Wightman Hall began opened as the Arts and Crafts Building in 1948. In June 1941, College officials approved plans for a new Arts and Crafts Building to replace a number of temporary facilities built on campus over the previous half-century. Planned for the area on the corner of Washington and what was then Hopkins Street, the land on which the Arts and Crafts Building would be constructed was in fact the old athletic field west of Keeler Union and the main campus. The area had been the home of Central athletics in the 1920s and was still home to clay tennis courts and girls' sports, especially field hockey. Although plans had been approved, the United States' entry into the Second World War would delay the construction of the building for a number of years.
By 1944, the State of Michigan agreed to grant Central $1,315,000 for postwar improvements, which would include the construction of a new Arts and Crafts Building. By 1945, a scale model of the project was on display in the Industrial Arts Department. The new building was designed by architect Roger Allen of Grand Rapids and built by the Henry C. Weber Construction Company of Bay City. The official groundbreaking ceremony was held on December 19, 1946, and was attended by College president Charles Anspach, the director of the State Building Construction division, and the Secretary of State A.N. Langius. By the spring of 1947, the foundation had been laid. Although the proposed cost of the project was $500,000, the construction eventually cost over $800,000. The remaining funds had to be taken from those reserved for the construction of a new gymnasium, which was postponed as a result.
The new Arts and Crafts Building opened on September 23, 1948. The Art Department occupied the entire second floor, which featured a ceramics laboratory, a metal laboratory, an art gallery, and a weaving room. The first art exhibit opened in October of that year and featured the work of the Saginaw Art Guild and judges from the faculty of Architecture and Design at the University of Michigan. On the first floor, the Home Economics Department had access to a social center, food laboratory, clothing and textile laboratories, and a home management center.
The south wing of the building housed the Industrial Arts Department, replacing the original Industrial Arts building that had been destroyed in a fire in 1933. This section of the building featured a drafting room, woodworking and metalworking shops, and a room for general shop classes. There was also an auto- and aero-mechanics shop equipped with hangar doors on the south end of the complex. Finally, the building featured a boy's locker room with lockers, washstands, shower, and toilets so that students could easily change clothing while working in the shops.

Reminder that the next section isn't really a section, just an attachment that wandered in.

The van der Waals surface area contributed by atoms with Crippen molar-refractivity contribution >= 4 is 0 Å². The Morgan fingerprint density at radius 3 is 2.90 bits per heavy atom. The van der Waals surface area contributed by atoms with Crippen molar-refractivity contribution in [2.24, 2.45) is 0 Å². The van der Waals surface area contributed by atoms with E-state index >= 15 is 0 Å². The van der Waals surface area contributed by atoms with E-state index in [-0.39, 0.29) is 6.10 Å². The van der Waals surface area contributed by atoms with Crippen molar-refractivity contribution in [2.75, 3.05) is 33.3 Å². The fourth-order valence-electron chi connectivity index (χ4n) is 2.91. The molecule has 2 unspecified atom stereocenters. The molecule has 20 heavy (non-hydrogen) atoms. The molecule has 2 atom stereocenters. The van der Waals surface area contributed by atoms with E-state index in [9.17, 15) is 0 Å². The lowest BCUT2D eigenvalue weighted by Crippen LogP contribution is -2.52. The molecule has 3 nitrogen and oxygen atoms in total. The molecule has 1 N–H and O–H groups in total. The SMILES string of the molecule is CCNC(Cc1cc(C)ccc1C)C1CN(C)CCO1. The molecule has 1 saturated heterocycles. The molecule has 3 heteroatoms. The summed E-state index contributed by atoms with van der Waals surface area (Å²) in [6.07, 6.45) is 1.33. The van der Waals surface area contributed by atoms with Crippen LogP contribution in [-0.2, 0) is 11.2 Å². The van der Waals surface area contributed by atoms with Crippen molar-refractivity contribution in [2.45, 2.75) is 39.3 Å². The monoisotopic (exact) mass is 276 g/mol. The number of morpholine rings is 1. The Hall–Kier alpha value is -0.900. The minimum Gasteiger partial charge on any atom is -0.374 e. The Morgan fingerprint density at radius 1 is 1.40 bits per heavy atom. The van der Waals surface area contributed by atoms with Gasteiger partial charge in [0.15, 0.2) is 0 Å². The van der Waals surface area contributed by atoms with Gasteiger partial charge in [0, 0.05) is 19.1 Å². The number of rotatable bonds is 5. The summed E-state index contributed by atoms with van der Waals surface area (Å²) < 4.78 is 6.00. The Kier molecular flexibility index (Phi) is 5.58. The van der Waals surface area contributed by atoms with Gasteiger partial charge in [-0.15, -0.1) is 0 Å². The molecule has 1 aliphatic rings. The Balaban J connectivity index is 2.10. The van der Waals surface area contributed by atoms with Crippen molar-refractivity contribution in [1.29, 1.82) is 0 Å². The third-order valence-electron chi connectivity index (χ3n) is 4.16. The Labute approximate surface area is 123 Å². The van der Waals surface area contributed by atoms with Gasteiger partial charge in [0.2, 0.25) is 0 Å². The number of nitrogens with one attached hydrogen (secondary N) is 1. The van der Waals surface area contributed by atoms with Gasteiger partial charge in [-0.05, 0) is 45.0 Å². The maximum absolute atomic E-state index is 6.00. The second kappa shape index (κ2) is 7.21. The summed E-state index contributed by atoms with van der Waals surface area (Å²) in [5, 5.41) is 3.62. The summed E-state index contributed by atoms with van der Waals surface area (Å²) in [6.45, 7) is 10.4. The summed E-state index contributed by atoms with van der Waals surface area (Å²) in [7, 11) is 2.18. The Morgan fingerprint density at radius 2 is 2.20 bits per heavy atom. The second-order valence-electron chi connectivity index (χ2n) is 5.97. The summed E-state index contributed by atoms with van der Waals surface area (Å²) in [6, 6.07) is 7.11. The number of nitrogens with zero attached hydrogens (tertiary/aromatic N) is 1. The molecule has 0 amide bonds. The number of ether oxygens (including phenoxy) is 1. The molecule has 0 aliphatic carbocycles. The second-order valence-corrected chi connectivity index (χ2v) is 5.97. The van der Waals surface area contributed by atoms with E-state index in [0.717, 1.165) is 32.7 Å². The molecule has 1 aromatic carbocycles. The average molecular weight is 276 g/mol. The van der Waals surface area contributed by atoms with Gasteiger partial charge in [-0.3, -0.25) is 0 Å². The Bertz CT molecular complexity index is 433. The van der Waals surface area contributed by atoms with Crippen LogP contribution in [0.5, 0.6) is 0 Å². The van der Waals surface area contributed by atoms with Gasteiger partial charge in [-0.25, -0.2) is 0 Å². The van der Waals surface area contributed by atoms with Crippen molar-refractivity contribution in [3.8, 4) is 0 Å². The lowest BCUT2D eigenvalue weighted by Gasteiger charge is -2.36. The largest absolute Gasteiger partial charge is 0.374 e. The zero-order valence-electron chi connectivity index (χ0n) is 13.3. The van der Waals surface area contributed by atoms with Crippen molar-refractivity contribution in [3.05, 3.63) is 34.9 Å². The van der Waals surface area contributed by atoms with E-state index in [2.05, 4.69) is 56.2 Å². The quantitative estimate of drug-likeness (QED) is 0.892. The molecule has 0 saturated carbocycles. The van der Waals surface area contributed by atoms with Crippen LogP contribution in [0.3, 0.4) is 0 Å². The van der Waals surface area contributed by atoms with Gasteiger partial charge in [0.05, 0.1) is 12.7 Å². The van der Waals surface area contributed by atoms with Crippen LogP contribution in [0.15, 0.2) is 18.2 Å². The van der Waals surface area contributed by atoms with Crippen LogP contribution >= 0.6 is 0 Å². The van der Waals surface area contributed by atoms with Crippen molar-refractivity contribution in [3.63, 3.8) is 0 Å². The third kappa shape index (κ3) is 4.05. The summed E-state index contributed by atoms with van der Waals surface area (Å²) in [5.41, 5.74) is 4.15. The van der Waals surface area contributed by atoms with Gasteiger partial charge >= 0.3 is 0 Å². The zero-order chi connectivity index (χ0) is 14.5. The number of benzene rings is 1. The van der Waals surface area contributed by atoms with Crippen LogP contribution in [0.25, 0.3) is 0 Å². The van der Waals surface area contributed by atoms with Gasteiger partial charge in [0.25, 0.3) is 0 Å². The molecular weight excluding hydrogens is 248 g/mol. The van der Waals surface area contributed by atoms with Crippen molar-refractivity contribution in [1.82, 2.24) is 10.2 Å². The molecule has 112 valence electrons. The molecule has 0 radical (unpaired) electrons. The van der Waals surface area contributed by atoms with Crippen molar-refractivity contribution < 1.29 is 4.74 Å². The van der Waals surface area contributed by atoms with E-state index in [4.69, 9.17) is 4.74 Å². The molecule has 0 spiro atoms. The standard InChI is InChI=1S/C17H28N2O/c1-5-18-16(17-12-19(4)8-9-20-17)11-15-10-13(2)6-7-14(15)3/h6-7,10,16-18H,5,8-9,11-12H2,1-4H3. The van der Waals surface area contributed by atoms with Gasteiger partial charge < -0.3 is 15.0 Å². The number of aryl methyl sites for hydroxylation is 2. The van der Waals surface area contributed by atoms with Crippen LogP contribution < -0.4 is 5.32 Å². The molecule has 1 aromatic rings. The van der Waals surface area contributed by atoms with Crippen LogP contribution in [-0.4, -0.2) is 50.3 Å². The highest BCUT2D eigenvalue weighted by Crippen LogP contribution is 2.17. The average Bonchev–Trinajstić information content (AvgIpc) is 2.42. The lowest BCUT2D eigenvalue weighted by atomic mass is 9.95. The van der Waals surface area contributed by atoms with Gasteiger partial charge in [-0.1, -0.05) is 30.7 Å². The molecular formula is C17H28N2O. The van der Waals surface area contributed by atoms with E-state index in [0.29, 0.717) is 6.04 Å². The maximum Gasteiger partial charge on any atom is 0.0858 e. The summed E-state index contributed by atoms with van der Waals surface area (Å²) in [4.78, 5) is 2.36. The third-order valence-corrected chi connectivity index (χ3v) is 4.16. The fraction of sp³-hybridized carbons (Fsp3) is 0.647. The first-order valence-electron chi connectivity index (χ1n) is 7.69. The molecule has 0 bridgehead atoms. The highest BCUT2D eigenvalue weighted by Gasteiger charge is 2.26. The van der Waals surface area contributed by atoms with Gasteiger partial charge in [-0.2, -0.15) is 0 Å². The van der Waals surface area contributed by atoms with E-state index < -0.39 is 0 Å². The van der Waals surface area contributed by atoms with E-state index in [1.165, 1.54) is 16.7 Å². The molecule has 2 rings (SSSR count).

Wightman Hall housed the Industrial Arts Department until the late 1980s, when Central Michigan University opened its Industrial and Engineering Technology Building in 1989. At that time, Wightman was scheduled to be repurposed to become the new home of the Department of Art as well as the Department of Home Economics, Family Life, and Consumer Education. The University announced the $3.15 million Wightman Renovation Project designed by architects at Greiner Incorporated of Grand Rapids. The construction contract was awarded to Midland-based Helger Construction Company. The renovation included three small additions to the building totaling 11,000 square feet. Besides the new space, existing space was extensively remodeled and the building was brought up to Americans with Disabilities Act standards. The west side of the building, which housed University Printing Services, was also remodeled. Finally, Wightman Hall was connected to the North Art Studio by a walkway.
In 1950, President Charles L. Anspach announced that the Arts and Crafts Building was being renamed Elizabeth R. Wightman Hall. Wightman, one of the original faculty at Central, did her earliest teaching in the public school system of Mount Pleasant. She later studied at the Michigan State Normal College (now Eastern Michigan University) then returned to Mount Pleasant to teach geography and art at Central Normal. In 1900, she was promoted to the rank of professor and also made head of the Department of Art. She also served as the patroness of Pi Kappa Sigma and as the faculty advisor to the Art Club. She retired in 1937, a much beloved member of Central's faculty. She died in the spring of 1940. Her obituary in the Mount Pleasant Times said that her friends and neighbors were shocked to learn that she had passed away in a Detroit hospital after just a few days of illness.